Elmo from Sesame Street was once called to give evidence before a US Congressional Committee. The subject was musical education policy, but for some reason the furry red muppet seemed more interested in eating the microphone, dancing in his chair and telling Members of Congress how much he loved them than discussing the important policy issue of the day. Elmo’s appearance followed other brilliantly attention-seeking stunts by committees, including inviting Jane Fonda to give evidence on agricultural policy on the basis that she once played a farmer’s wife in a 1980s film.
Some of our Select Committees appear to have worked out this trick. For a committee chair, inviting celebrities (no matter how limited their expertise) to give evidence in front of the cameras is guaranteed to get your face on the news. In the last year alone, Keith Vaz MP, chair of the Home Affairs Select Committee, has invited Russell Brand to give evidence on drug laws (qualification: he used to take them) along with Mitch Winehouse – who agreed to appear but warned the Committee that he didn’t know anything about drugs policy and didn’t want to talk about his daughter, Amy.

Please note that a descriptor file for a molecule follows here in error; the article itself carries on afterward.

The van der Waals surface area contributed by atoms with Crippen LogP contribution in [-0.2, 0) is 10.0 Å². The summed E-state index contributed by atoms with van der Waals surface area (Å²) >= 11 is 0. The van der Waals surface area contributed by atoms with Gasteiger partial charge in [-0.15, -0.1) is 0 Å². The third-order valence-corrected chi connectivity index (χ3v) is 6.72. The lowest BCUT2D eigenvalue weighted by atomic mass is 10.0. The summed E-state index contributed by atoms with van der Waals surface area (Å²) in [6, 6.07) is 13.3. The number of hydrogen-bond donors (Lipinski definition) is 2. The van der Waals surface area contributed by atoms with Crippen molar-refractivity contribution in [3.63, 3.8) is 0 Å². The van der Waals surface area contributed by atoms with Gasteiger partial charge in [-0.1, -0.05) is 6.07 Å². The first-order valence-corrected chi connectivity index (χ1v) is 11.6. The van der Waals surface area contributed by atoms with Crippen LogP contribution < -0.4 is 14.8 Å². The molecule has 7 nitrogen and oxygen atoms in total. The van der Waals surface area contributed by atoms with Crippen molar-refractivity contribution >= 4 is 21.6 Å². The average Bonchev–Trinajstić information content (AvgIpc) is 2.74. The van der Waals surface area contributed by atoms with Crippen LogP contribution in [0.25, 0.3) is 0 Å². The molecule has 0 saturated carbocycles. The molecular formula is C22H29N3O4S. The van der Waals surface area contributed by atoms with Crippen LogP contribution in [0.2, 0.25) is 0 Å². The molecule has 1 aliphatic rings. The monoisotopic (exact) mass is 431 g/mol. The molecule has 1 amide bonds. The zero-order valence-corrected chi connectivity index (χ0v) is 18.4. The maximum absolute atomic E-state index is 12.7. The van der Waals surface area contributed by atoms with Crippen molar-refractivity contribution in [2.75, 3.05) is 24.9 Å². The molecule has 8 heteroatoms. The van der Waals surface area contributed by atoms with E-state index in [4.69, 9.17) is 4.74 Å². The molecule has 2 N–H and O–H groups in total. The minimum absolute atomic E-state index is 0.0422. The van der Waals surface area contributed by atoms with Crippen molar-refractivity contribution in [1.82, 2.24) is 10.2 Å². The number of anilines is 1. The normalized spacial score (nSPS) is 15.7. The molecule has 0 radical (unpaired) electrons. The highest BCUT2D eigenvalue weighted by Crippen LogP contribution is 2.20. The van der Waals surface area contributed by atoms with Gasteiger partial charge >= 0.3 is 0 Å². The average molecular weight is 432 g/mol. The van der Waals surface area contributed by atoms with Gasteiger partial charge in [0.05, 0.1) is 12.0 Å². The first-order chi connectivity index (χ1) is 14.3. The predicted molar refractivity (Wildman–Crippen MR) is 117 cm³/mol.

Hopefully, this kind of attention-seeking behaviour isn’t symptomatic of how Select Committees approach their reports. The production of forensic, apolitical and evidence-based research – at the expense of grandstanding or playing to the gallery – should always be the focus of these important organisations.
The Home Affairs Select Committee is currently working on a report on Police and Crime Commissioners (PCCs) due to be published in November. As the first think tank to recommend the introduction of PCCs, at Policy Exchange we naturally want to see these new figures given a fair crack of the whip, but the Committee’s last report on PCCs left something to be desired. It amounted to a comparison of the costs of running PCCs’ offices with the costs of the Police Authorities that they replaced. This choice of subject matter alone suggested that Vaz and the Committee don’t really understand the nature of the PCC role, which is much broader, more significant and far more transformative than Police Authorities could ever have hoped to be.